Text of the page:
It all started on Thursday morning when I was gums-deep in an everything bagel. I felt this strange sucking sensation in the left side of my mouth and at about mid-chew I realized that the crown on my molar had disengaged. I poked around at jagged tooth fragment with my tongue while drooling swear words and dialing my dentist.
("People still eat bagels?" he would later ask me. Touche, Dr. B.)
Turns out it was my lucky day. It was just a temporary crown, a placeholder while my real crown was being crafted into a porcelain facsimile of a tooth by a team of dental artisans with tiny, nimble fingers. So instead of getting on some sort of emergency visit list, I decided to tough it out through one weekend and one half marathon until my followup appointment on Monday.
This wasn't necessarily the right decision, but what's life without a few spine shaking temperature shocks on an exposed tooth nerve or whatever.
So I was still in the Porta-Potty when the race started. This was a better position than it should have been. I'd pulled one of those look-clueless, insert-self-toward-front-of-line tricks that work so well in crowds of passive Northern folk. So I'd graduated to about fifth in line when they sang the official "Star Spangled Banner" and I was singeing my nostrils with strangers' high-fiber runner waste when the start-horn blasted.
This was the first time I set out to run 13.1 miles without considering that I wouldn't finish or that the whole thing would end with me in with a Saucony-sponsored body bag. I won't say I trained-trained. That was derailed about midway through the 12-week pre-race period. Even though I wasn't running-running, I was still using the elliptical machine and sometimes working out for the duration of two episodes of "The Good Wife." I considered this the equivalent of about a 7-8 mile run. I'm not ridiculous enough to believe that cruising on an elliptical and running on Scenic Hwy. 61 have anything in common and I'm not going to waste my I-Have-A-Toddler card on explaining how it's tricky to get away to perform something that more accurately represents a long run. I knew I would finish. I had no idea how long it would take me. I bored myself by repeatedly saying to well-wishers, "I haven't trained, but I'm in better shape than I usually am."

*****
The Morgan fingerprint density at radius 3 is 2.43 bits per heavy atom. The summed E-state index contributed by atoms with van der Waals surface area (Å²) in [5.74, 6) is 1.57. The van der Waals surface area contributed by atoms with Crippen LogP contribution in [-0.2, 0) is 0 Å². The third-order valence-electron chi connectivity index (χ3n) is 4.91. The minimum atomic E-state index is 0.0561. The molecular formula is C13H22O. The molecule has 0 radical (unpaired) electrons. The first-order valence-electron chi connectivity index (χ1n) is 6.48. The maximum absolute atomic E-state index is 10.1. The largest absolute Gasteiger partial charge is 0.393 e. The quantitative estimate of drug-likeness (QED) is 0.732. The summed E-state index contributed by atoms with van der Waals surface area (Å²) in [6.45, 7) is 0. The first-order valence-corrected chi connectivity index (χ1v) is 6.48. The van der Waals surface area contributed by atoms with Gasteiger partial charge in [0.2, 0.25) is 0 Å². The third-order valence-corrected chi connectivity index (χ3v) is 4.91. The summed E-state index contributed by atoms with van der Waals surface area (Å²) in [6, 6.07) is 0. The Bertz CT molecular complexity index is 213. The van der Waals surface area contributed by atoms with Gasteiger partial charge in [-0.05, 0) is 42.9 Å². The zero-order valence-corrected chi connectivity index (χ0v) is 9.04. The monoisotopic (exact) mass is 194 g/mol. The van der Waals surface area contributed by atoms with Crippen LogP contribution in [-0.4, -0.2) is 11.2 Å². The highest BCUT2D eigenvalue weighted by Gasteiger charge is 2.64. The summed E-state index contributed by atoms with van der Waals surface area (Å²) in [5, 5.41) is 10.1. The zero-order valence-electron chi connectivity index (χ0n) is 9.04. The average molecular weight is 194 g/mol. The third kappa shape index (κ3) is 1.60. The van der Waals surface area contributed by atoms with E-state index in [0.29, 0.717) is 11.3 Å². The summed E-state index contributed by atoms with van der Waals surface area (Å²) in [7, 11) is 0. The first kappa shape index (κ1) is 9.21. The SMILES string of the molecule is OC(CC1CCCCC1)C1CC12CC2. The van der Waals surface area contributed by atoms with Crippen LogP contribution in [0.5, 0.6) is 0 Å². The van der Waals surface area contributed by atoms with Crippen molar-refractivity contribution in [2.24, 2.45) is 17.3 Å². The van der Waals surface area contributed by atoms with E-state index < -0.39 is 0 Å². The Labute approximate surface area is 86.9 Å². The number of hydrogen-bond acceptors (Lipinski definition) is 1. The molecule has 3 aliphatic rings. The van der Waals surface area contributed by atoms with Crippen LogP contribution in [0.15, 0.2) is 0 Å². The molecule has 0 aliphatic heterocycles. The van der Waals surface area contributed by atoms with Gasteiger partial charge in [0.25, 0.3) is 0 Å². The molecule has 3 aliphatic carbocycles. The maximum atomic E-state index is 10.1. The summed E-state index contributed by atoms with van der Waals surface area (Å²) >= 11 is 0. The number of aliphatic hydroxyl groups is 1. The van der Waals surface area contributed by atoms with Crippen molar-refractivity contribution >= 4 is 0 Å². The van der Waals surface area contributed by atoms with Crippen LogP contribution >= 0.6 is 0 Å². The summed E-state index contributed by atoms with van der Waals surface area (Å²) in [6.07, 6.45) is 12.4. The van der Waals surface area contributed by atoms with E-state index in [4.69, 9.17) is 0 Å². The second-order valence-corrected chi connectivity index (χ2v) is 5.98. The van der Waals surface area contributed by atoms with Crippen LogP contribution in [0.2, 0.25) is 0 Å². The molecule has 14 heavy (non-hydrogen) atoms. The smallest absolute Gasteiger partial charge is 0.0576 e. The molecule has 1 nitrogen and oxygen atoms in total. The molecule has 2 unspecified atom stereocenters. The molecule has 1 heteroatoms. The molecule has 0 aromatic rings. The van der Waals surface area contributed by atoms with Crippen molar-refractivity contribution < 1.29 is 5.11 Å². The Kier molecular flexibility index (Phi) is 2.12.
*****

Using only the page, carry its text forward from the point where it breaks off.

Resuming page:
I planned to smile, point myself west and go.
So that's what I did. Except, for the first time in my personal history of half-marathons, I was cranky. My socks were too thin and my foot was sliding around in my shoe. Some women were wearing matching T-shirts with matching cocky runner statements -- but they were walking. Someone running behind me said to someone else: "So how are your summer classes going?" and then they talked about that for too long.
Some dude chugged up the middle of the road and yelled:
"WHAT'S COOLER THAN BEING COOL?!" And there were a few half-assed "Hey Ya"-approved responses ("Ice cold.")
I spent two miles trying to remember how I knew the woman who had just passed me. I was pretty sure her name was Lisa. We'd met under circumstances that were athletic. Grr. I figured out eventually that she was part of a story I'd written earlier this year, but not before wringing out every ounce of my brain.
I had to dart around parties that ran three-wide and the miles weren't passing as quickly as I'd hoped.
Every time I chugged a drink at a water station, and I hit them all, the liquid blasted my absent molar-spot and made me yowl in pain.
And did I mention my feet, sliding around in my Nikes?
The only part that was working was this mist-o-rain that was absolutely terrific and should accompany every half-marathon. That was incredible. And despite it's corniness, seeing my people parked beneath the Skywalk gave me a nice boost, too.
I finished 15 minutes faster than last year, but about 10 minutes slower than when I last opposite-of-trained and just stayed up all night so I didn't miss the early morning start. I couldn't find my way out of the gated runner area. Chacha insisted on being carried by me for the mile-plus walk back to the car. My socks had holes and were bloodied and, rookie error, I'd forgotten to cut my toenails so my toe skin was shredded into something far more festive looking than a foot.
Then I ate the best omelette ever. I've been limping for two days.
|Chacha ran her first race of the season on Friday. She did not win.|